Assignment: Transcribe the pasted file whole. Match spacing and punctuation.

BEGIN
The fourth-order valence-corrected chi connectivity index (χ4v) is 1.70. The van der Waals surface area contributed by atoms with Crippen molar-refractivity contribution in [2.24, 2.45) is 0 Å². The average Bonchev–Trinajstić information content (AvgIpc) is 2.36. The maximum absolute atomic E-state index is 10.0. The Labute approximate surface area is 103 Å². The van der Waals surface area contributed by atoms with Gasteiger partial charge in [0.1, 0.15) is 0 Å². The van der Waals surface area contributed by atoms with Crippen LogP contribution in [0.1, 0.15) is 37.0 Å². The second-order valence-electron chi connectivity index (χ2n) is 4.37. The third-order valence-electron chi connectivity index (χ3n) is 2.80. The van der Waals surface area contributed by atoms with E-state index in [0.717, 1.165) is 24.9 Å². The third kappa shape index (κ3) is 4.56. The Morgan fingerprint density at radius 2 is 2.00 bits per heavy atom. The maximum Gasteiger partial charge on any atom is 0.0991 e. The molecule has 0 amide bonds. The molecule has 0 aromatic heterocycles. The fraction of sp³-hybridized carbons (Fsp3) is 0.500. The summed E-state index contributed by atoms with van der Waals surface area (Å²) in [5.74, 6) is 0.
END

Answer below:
The fourth-order valence-corrected chi connectivity index (χ4v) is 1.70. The van der Waals surface area contributed by atoms with Crippen molar-refractivity contribution in [2.24, 2.45) is 0 Å². The average Bonchev–Trinajstić information content (AvgIpc) is 2.36. The maximum absolute atomic E-state index is 10.0. The Labute approximate surface area is 103 Å². The van der Waals surface area contributed by atoms with Gasteiger partial charge in [0.1, 0.15) is 0 Å². The van der Waals surface area contributed by atoms with Crippen LogP contribution in [0.1, 0.15) is 37.0 Å². The second-order valence-electron chi connectivity index (χ2n) is 4.37. The third-order valence-electron chi connectivity index (χ3n) is 2.80. The van der Waals surface area contributed by atoms with E-state index in [0.717, 1.165) is 24.9 Å². The third kappa shape index (κ3) is 4.56. The Morgan fingerprint density at radius 2 is 2.00 bits per heavy atom. The maximum Gasteiger partial charge on any atom is 0.0991 e. The molecule has 0 amide bonds. The molecule has 0 aromatic heterocycles. The fraction of sp³-hybridized carbons (Fsp3) is 0.500. The summed E-state index contributed by atoms with van der Waals surface area (Å²) in [5.74, 6) is 0.